The Bush Administration’s Department of Defense is examining whether it has the power to break a strike at tire plants that supply the military.
The Constitution affords the executive branch no such authority. But, as should be obvious by now, the current Administration has little regard for the founding document.
“The US Army is considering measures to force striking workers back to their jobs at a Goodyear Tire & Rubber plant in Kansas in the face of a looming shortage of tires for Humvee trucks and other military equipment used in Iraq and Afghanistan,” reported the Financial Times on December 15. “A strike involving 17,000 members of the United Steelworkers union has crippled 16 Goodyear plants in the US and Canada since October 5.”
This is no small matter, as a similar dispute in the early 1950s provoked one of the most significant constitutional crises of modern times.
In April 1952, when a dispute between the nation’s steel companies and the United Steel Workers of America union threatened to disrupt production at more than eighty steel mills, President Harry Truman issued an executive order that the plants be seized.
The President argued that he had the power to do so because the country was engaged in the Korean War, claiming that he acted “by virtue of the authority vested in me by the Constitution and the laws of the United States, and as President of the United States and Commander-in-Chief of the armed forces of the United States.”
Truman had an expansive view of executive powers during wartime, as was evidenced during his April 17, 1952, press conference, where a reporter asked: “Mr. President, if you can seize the steel mills under your inherent powers, can you, in your opinion, also seize the newspapers and, or, the radio stations?”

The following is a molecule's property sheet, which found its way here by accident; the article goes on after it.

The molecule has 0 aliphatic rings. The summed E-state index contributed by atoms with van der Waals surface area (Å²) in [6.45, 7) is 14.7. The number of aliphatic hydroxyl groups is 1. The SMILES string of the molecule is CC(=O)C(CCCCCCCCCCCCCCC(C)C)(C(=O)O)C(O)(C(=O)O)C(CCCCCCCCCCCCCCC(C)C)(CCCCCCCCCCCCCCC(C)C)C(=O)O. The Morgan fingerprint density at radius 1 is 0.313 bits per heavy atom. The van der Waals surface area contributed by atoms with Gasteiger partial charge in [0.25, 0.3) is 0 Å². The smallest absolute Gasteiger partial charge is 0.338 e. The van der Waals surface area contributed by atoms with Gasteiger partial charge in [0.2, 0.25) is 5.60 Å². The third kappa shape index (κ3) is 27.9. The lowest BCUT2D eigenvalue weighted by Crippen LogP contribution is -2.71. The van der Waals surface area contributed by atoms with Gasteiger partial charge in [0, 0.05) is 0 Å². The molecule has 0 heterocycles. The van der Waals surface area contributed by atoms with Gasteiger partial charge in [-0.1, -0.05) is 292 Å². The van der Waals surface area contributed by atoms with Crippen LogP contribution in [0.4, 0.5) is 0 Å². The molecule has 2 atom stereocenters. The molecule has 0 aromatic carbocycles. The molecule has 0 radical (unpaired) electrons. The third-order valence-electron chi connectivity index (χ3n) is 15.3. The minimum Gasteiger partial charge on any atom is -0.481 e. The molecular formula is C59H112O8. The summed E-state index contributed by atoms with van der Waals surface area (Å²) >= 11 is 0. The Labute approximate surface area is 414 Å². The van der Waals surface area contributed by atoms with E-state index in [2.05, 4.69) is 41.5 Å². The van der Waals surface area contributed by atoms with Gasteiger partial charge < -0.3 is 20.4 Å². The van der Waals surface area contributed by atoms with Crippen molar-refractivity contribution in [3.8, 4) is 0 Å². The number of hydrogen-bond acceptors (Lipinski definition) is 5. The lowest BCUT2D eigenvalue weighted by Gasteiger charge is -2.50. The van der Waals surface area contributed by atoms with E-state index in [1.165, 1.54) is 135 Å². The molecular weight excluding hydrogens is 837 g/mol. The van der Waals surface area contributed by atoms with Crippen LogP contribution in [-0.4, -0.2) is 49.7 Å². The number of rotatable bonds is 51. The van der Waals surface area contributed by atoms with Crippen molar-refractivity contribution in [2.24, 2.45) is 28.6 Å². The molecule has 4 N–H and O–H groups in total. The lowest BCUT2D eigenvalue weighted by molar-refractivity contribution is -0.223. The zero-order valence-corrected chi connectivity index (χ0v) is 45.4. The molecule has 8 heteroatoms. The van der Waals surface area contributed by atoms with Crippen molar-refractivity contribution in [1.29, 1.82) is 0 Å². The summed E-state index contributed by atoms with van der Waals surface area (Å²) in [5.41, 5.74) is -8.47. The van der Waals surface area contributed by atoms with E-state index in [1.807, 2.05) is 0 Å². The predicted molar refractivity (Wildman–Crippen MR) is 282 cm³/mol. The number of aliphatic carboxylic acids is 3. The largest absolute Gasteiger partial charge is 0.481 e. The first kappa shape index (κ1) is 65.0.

“Under similar circumstances,” claimed Truman, “the President of the United States has to act for whatever is for the best of the country. That’s the answer to your question.”
In fact, Truman was wrong on both political and constitutional grounds. As with the current Iraq and Afghanistan conflicts, the Korean fight had been entered into without a declaration of war by Congress–the bloody conflict was described vaguely as a “police action.” Even if a declaration of war had been made, there was little reason to believe that Truman had the authority that he said was his. Without such a declaration, there was no question that he was claiming powers that were not his to exercise.
Republican members of Congress, led by Ohioan George Bender, moved to impeach Truman. Bender declared, “I do not believe that our people can tolerate the formation of a presidential precedent which would permit any occupant of the White House to exercise his untrammeled discretion to take over the industry, communications system or other forms of private enterprise in the name of ’emergency.'”
The articles of impeachment against Truman that were submitted by Bender drew national attention, and support from publications such as the Chicago Tribune. As the drive picked up steam–with Illinois Senator Everett McKinley Dirksen telling a national radio audience that Congress had a responsibility to act–the Supreme Court quickly announced that it would take up the matter.
A court consisting of Justices appointed by Truman and his Democratic predecessor, Franklin Delano Roosevelt, forced Truman to back down. The ruling in Youngstown Sheet & Tube Co. v. Sawyer (1952) explicitly restricted the authority of the President to seize private property in the absence of either specifically enumerated powers under Article Two of the Constitution or statutory authority approved by the Congress.